As the final horn sounded on Tuesday evening, what remained of the 19,092 in attendance at Amalie Arena responded cheerfully to the Tampa Bay Lightning’s 6-1 drubbing of the Anaheim Ducks.
The Ducks—who have now allowed 6+ goals in five of their last six—exit the state of Florida with their tails between their legs after being swept in a southeast back-to-back by the Panthers and Lightning. They’ve also won just one game during this entire month.
Tuesday’s loss was simply a microcosm of the season for Anaheim, a campaign in which they currently sit bottom of the league and have a triple-digit negative goal differential. Which begs the question: Why are they so bad?
It starts in the defensive zone. You can’t create offense if you can’t even get out of your own zone. Time and time again the Ducks have had issues getting out of the defensive end, due to either a failed breakout or a turnover, normally leading to a prime scoring chance for the opposition.
One culprit is their inability to cleanly exit the defensive zone. Too many times they have been stuck in their own zone for too long, which leads to tired legs. The only option then becomes chipping the puck out and going for a change once you get out of the zone. As a result, the puck goes straight back to the opposition and the cycle (no pun intended) repeats.
When the puck stays in your own end, eventually it gets to the slot. The slot is the most opportune spot in the offensive zone to score from and the Ducks have had an issue keeping that area clear. Players get caught puck watching and letting their man slip into what is known as the “soft” spots on the ice, allowing for prime scoring opportunities.
They’ve also had trouble keeping the front of the net clear for whoever has been tending the goal, whether it’s John Gibson, Anthony Stolarz or Lukáš Dostál. Making sure your netminder can see the puck is pretty important. You can only save so much when you can’t see.
Stale Offensive Tactics
What the Ducks haven’t done right on the defensive end can be incorporated into what they’re doing wrong on the offensive end as well. Far too often, players have settled for low-percentage shots instead of taking an extra stride or two and creating a better opportunity.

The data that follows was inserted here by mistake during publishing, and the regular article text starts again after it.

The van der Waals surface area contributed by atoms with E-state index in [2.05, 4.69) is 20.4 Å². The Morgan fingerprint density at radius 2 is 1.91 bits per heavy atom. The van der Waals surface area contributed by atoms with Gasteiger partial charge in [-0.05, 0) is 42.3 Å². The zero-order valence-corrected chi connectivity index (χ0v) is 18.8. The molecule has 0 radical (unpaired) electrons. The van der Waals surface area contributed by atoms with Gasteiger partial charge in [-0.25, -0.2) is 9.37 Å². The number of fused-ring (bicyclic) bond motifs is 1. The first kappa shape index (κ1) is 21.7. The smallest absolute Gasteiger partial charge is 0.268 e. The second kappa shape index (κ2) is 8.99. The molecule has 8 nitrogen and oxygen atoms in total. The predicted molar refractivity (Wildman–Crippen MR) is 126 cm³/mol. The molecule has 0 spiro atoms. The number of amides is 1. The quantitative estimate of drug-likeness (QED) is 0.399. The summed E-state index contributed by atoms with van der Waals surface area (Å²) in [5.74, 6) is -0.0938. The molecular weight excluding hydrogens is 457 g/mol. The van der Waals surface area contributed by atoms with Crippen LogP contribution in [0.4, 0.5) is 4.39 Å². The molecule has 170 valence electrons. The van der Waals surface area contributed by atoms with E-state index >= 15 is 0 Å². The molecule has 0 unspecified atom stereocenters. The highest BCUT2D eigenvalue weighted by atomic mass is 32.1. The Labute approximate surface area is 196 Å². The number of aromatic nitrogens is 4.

Most of the defensemen have been guilty of this, content to let shots from the point fly with no traffic in front. The reliance on point shots has felt more like hoping for goals created by chaos rather than creating goal scoring opportunities with more efficient methods.
Speaking of, an emphasis on getting to the middle of the ice more often must be stressed as well, with players regularly keeping the puck on the outside and making it easy for defenders to keep Anaheim away from the high-danger scoring areas (like the slot).
As good as the Ducks are at generating offense off the rush, the game isn’t always played at light-speed pace. Being able to create goals by cycling the puck in the offensive zone is what tires out defenses, something Anaheim’s opponents have been quite good at. Establishing the forecheck and cycling the puck are two key elements of good offense, which the Ducks don’t have at the moment.
Some of these issues are a product of the personnel. With Troy Terry currently on the shelf, there’s very few individual playmakers on the team aside from Trevor Zegras and Mason McTavish, who has adjusted well to the NHL in his first full season.